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Opening in February at City Art Depot is Christiane Shortal’s SUPPLY, an exhibition of new gouache on paper works, revealing an amalgam of influences; graphic art, manuscripts, Eastern and Western art, comic books and a history of ancient and imaginery artifacts. Where previously Shortal’s attention was upon the animation and anthropomorphic possibilities of domestic interiors and landscapes, she describes the new works in SUPPLY as more static, acknowledging that her work has consciously taken on a ‘flat two-dimensional look, implying that you are looking at an artwork or an “artifact” rather than being invited into a 3D space.’  There is a sense of being conscious that these new works may be thought of as lost or imaginary manuscripts,  offering alternate perspectives on the thoughts and behaviours of humanity. 

Certainly, there is also good reason to consider that the subject of art, its histories and contexts are an important aspect of SUPPLY.  Yet, Shortal maintains that her new works retain visual elements that have carried through and remain attractive to her from her 2018 exhibition, possessing new ways to respond to them.  She mentions Dunedin-based artist Kushana Bush and her interest in the iconography and history of Eastern and Western miniatures.   ‘Bush’s work introduced me to Persian miniatures, which has led me down an endless rabbit hole of Eastern art. I love how flat everything is, the composition prioritised over realism.’

 

‘I fully believe anyone can do art if they have an eye for composition.  My favourite miniatures are the ones that look primitive and clumsy and I wanted to carry this feeling through to my work (while making it look intentional).  I really want each work to feel like an artifact of a lost “civilisation”, with a whole system of hierarchies and politics and social practices implied.  Reflecting my own experiences each work contains both dominant and subordinate forces in conflict, indifferences and collaborations with one another.’

 

Supply also sees the introduction of colour to her works on paper.  ‘I am not naturally a painter and my first exhibition was a big learning experience for me because I never did any formal painting.  Gouache has been a great medium for me because of how vibrant and bold the lines can be.   I can kind of “draw” with it.’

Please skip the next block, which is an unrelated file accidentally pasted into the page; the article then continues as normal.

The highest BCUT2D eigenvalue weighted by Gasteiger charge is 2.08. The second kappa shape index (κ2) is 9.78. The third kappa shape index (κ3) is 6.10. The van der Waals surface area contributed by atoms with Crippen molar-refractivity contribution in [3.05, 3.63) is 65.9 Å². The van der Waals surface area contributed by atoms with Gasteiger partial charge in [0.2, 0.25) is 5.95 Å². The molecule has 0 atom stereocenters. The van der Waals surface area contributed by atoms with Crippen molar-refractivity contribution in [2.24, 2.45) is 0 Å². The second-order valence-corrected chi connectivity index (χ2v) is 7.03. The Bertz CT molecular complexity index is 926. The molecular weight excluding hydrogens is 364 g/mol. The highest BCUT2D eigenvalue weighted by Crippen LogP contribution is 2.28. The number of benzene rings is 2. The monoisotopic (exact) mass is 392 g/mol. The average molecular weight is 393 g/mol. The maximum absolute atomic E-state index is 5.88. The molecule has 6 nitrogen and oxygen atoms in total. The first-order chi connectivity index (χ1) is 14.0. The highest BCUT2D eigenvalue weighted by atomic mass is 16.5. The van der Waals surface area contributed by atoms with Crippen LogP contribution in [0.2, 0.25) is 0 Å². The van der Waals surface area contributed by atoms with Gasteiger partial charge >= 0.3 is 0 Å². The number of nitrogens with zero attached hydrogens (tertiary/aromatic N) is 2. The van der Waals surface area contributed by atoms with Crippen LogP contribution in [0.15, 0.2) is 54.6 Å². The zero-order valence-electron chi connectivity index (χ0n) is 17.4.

‘It’s funny that people have such a different response to colour.  If it’s black and white people assume it’s dark and I’m a tortured artist, and now that I’m using colour it definitely comes across as more playful, even though my subject matter in SUPPLY may be more aggressive.’

Working in gouache brings a presence and materiality to Shortal’s work that it is as painterly as it is graphic and she acknowledges the importance of this mix of influences.   ‘I have an endless admiration for talented comic artists, especially because they are often such great storytellers too.’ 

‘A longstanding favourite of mine would have to be Steve Ditko (1927 – 2018).  A comic artist in the classical sense, he was the artist for the Doctor Strange comics during the 60s.  He manages to create a visual language for something that is invisible - that is so hard to do.  You are essentially reinventing the wheel!  This new exhibition is really an amalgamation of all the things I love. Doctor Strange comics, Persian miniatures, Ukiyo-e woodcut prints, Lovecraft novels and more.   I see my work as this big pile of samples.’

DETAILS

Christiane Shortal, SUPPLY

City Art Depot, 96 Disraeli Street, Sydenham

16 February to 8 March 


IMAGES

  1. Christiane Shortal, Found object #1, 2020, gouache, acrylic paint pen and fineliner pens. 

Christiane Shortal at City Art Depot. Lost and Newfound Artifacts

 
 
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